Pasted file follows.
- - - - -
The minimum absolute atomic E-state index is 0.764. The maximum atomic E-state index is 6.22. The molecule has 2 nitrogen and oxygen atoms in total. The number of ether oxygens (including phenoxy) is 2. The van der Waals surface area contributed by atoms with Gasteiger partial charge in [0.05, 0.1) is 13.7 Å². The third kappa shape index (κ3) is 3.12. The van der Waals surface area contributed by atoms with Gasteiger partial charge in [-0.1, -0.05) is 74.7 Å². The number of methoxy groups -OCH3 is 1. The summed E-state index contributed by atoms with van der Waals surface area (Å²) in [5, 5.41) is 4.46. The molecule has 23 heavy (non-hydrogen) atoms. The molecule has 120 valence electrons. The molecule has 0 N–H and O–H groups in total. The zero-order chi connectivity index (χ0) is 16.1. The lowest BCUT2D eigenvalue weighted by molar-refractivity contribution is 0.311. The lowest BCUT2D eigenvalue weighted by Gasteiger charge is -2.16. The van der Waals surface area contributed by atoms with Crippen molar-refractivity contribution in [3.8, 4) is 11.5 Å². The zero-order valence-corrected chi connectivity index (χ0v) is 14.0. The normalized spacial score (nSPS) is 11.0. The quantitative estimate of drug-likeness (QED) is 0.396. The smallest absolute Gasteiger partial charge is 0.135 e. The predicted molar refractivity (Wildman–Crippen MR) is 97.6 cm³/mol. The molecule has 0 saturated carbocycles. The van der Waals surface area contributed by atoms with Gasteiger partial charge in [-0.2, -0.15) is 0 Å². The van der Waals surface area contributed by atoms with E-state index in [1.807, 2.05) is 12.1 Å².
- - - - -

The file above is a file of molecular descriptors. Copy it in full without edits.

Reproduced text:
The minimum absolute atomic E-state index is 0.764. The maximum atomic E-state index is 6.22. The molecule has 2 nitrogen and oxygen atoms in total. The number of ether oxygens (including phenoxy) is 2. The van der Waals surface area contributed by atoms with Gasteiger partial charge in [0.05, 0.1) is 13.7 Å². The third kappa shape index (κ3) is 3.12. The van der Waals surface area contributed by atoms with Gasteiger partial charge in [-0.1, -0.05) is 74.7 Å². The number of methoxy groups -OCH3 is 1. The summed E-state index contributed by atoms with van der Waals surface area (Å²) in [5, 5.41) is 4.46. The molecule has 23 heavy (non-hydrogen) atoms. The molecule has 120 valence electrons. The molecule has 0 N–H and O–H groups in total. The zero-order chi connectivity index (χ0) is 16.1. The lowest BCUT2D eigenvalue weighted by molar-refractivity contribution is 0.311. The lowest BCUT2D eigenvalue weighted by Gasteiger charge is -2.16. The van der Waals surface area contributed by atoms with Crippen molar-refractivity contribution in [3.8, 4) is 11.5 Å². The zero-order valence-corrected chi connectivity index (χ0v) is 14.0. The normalized spacial score (nSPS) is 11.0. The quantitative estimate of drug-likeness (QED) is 0.396. The smallest absolute Gasteiger partial charge is 0.135 e. The predicted molar refractivity (Wildman–Crippen MR) is 97.6 cm³/mol. The molecule has 0 saturated carbocycles. The van der Waals surface area contributed by atoms with Gasteiger partial charge in [-0.2, -0.15) is 0 Å². The van der Waals surface area contributed by atoms with E-state index in [1.807, 2.05) is 12.1 Å².